Real-Time Il­lu­sion­ists: The State Of Shooter Net­code

The state of shooter net­code

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On the sur­face, the core net­code of your av­er­age on­line shooter hasn’t changed a whole lot in re­cent years. But dig a lit­tle deeper, and there’s a wealth of tweaks, im­prove­ments and, in some in­stances, back­ward steps that greatly im­pact the all-im­por­tant feel of play­ing shoot­ers on­line.

Back when we were all high-ping bas­tards (HPBs), on­line mul­ti­player re­quired play­ers to take their la­tency into ac­count to hit play­ers run­ning across their aim. Even for shoot­ers that used hitscan bal­lis­tics, like Counter-Strike of old, a player with, say, 200 la­tency would have had to lead their tar­get by 0.2 of a sec­ond to en­sure a hit.

As HPBs be­came low-ping bas­tards, de­vel­op­ers ad­vanced net­code tech­nolo­gies to fur­ther push the il­lu­sion of real-time in­ter­ac­tion be­tween play­ers. In re­al­ity, even though fast broad­band con­nec­tions fa­cil­i­tate in­ter­ac­tions mea­sured in mil­lisec­onds, all play­ers con­nected to a server are ef­fec­tively in­ter­act­ing with the re­cent-past ghosts of other play­ers.

It’s eas­ier for com­par­a­tively slower-paced games, such as re­al­time or even turn-based strat­egy games, to sell this il­lu­sion. But for fast-paced gen­res such as shoot­ers that re­quire con­stant au­thor­i­ta­tive val­i­da­tion (from the server) to main­tain the il­lu­sion, things can start to fall apart.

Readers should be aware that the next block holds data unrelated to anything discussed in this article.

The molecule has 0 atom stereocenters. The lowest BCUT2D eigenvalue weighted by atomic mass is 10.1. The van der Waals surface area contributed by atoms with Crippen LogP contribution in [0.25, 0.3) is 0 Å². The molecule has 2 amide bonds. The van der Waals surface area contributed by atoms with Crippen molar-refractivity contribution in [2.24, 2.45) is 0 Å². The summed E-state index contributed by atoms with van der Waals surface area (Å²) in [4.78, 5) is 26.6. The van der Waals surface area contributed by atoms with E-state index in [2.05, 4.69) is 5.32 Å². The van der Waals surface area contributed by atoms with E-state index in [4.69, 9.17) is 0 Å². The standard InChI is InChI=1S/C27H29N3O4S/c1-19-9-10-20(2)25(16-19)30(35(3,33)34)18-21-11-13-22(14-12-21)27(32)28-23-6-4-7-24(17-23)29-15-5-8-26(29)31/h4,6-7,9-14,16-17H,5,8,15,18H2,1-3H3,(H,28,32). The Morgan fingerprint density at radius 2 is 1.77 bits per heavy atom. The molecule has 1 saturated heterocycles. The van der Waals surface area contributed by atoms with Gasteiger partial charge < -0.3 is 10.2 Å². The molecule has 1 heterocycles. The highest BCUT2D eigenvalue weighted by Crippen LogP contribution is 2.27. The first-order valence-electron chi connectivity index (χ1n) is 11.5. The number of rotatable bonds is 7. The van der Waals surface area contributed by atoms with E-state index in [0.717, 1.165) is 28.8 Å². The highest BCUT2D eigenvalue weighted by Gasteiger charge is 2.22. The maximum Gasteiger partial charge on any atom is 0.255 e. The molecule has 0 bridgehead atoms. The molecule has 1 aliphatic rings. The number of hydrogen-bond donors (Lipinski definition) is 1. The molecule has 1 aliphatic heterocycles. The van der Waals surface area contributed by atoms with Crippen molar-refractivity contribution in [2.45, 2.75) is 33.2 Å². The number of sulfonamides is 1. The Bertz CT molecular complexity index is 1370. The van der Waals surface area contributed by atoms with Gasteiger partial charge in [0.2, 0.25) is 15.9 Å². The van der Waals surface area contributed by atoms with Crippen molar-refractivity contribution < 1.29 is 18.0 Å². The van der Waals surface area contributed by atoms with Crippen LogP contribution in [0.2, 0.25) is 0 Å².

Ba­si­cally, your av­er­age on­line shooter is con­stantly send­ing and re­ceiv­ing up­dates about your in­di­vid­ual in­put and mea­sur­ing it against other player’s in­put and, most im­por­tantly, what the server ac­cepts to be the true state of the game world at a par­tic­u­lar point in time. For in­put that doesn’t clash with other play­ers, such as move­ment com­mands, this tends to be han­dled client-side (on your gam­ing ma­chine) and is au­to­mat­i­cally ac­cepted as true.

The only time it’s re­jected, and usu­ally af­ter the fact, is if the server de­ter­mines that your move­ment con­tra­dicts with an in­ter­sect­ing in­put from another player. This might be as sim­ple as col­lid­ing with another player. It also might mean you had al­ready jumped off a ledge on your screen, but you’d been head­shot on another player’s screen be­fore or dur­ing the jump. Re­mem­ber: you’re in­ter­act­ing with the re­cent his­tory of other play­ers, so it’s ac­tu­ally less im­por­tant about what you see now on your screen as it is com­pared to where you were mil­lisec­onds ago.

This is also why it feels like you take dam­age be­hind cover in cer­tain games. Counter-Strike: Global Of­fen­sive uses 64Hz tick rate as stan­dard, and even of­fers the op­tion of 128Hz tick-rate servers. Tick rate is a fancy term for de­scrib­ing the amount of times the server sends up­dates to play­ers ev­ery sec­ond. It’s com­ple­mented by the player up­date rate, which is how fre­quently up­dates are sent from player to server. Gen­er­ally speak­ing, the higher the tick rate, the smoother and more ac­cu­rate the on­line ex­pe­ri­ence.

The Bat­tle­field se­ries was, not so long ago, forced to over­haul its net­code, in­clud­ing its tick rate, be­cause of the dis­as­trous launch of Bat­tle­field 4. At launch, Bat­tle­field 4 play­ers suf­fered from un­re­li­able servers, rub­ber band­ing, and other re­lated net­code is­sues that ru­ined the on­line ex­pe­ri­ence. Fast­for­ward to years af­ter re­lease, and Bat­tle­field 4’s tick rate was dou­bled

Hitscan vs pro­jec­tile

In ba­sic terms, pro­jec­tile-based bal­lis­tics mod­el­ling is used in games that re­quire play­ers to take into ac­count real-life fac­tors such as bul­let drop and the time it takes for a round to reach a tar­get. Ba­si­cally, bul­lets are mod­elled as ob­jects in the world. Hitscan games or weapons hit the tar­get in­stan­ta­neously. from 30Hz to 60Hz as part of a net­code ren­o­va­tion.